Building a better world through data

Windpact’s proprietary database of characterized open cell and closed cell foam materials gives us the ability to understand current polyethylene materials being used and determine if other materials in the industry would create an optimal solution in performance, weight, size, and cost. Material foam characterization is the process of measuring and determining physical, mechanical and impact properties of foam, understanding the interaction of materials for millions of possibilities (10x).

Digital Image Correlation is one of the techniques we utilize to determine key material characteristics

U.S. Army stock ECH pad vs a Windpact Crash Cloud

For example, this video illustrates a single pad impact comparing the U.S. Army ECH (enhanced combat helmet) polyethylene stock pad vs a Windpact Crash Cloud that has been optimized for the Army’s single pad evaluation test. The test impacts a pad at 10 ft/sec with a hemispheric anvil. Windpact’s engineering team was able to utilize multiple open cell polyethylene foam materials within the Crash Cloud to produce a solution that tested ~50% better than the stock pad. 

The Benefits of a Pedigreed Foam Materials Database

With Crash Cloud

Windpact’s Crash Cloud technology provides customers with impact absorbing pads whose performance can be custom-tuned for specific applications. Windpact is able to custom-tune the Crash Clouds for specific applications because we have developed a proprietary finite element model that is valid across a broad range of low, medium and high strain rates. The same proprietary knowledge that drives the accuracy of Windpact’s finite element model (FEM) can also be utilized by Windpact’s clients to improve the accuracy of their current modeling – even in non Crash Cloud situations. By licensing the Windpact proprietary material database, which includes various impact foam materials that have been characterized according to Windpact’s proprietary process, clients can improve the outputs of any simulations which incorporate foam components.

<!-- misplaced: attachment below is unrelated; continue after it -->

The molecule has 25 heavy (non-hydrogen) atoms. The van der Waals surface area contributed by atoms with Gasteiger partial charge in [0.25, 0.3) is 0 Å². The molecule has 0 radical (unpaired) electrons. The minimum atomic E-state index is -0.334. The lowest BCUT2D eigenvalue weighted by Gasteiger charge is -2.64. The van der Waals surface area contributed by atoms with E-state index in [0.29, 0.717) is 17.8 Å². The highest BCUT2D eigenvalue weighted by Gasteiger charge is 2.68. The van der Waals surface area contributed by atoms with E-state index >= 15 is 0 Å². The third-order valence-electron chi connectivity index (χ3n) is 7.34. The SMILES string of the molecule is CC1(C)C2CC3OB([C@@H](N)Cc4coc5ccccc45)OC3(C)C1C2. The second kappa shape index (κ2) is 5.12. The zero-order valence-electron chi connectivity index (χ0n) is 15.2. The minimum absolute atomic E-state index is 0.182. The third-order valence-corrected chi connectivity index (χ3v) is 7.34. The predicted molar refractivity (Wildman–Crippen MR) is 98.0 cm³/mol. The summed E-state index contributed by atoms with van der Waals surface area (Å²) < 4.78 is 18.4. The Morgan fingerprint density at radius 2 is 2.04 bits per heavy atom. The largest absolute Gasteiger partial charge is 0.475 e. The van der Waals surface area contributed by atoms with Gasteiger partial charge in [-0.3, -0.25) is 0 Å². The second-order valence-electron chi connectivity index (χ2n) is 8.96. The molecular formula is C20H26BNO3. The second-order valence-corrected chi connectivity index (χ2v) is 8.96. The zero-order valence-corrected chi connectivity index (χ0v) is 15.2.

Without Crash Cloud

Foam materials tend to be one of the weakest links in sophisticated impact models. Great efforts have been made to develop and incorporate advanced material models for structural materials in impact applications but these efforts can be easily undermined, and the model’s output corrupted, if the system being modeled includes insufficiently characterized foam components. The superiority of Windpact’s material characterization can be readily demonstrated by comparing the output from a polyethylene foam impact simulation using the industry’s state of the art foam models and Windpact’s proprietary foam models.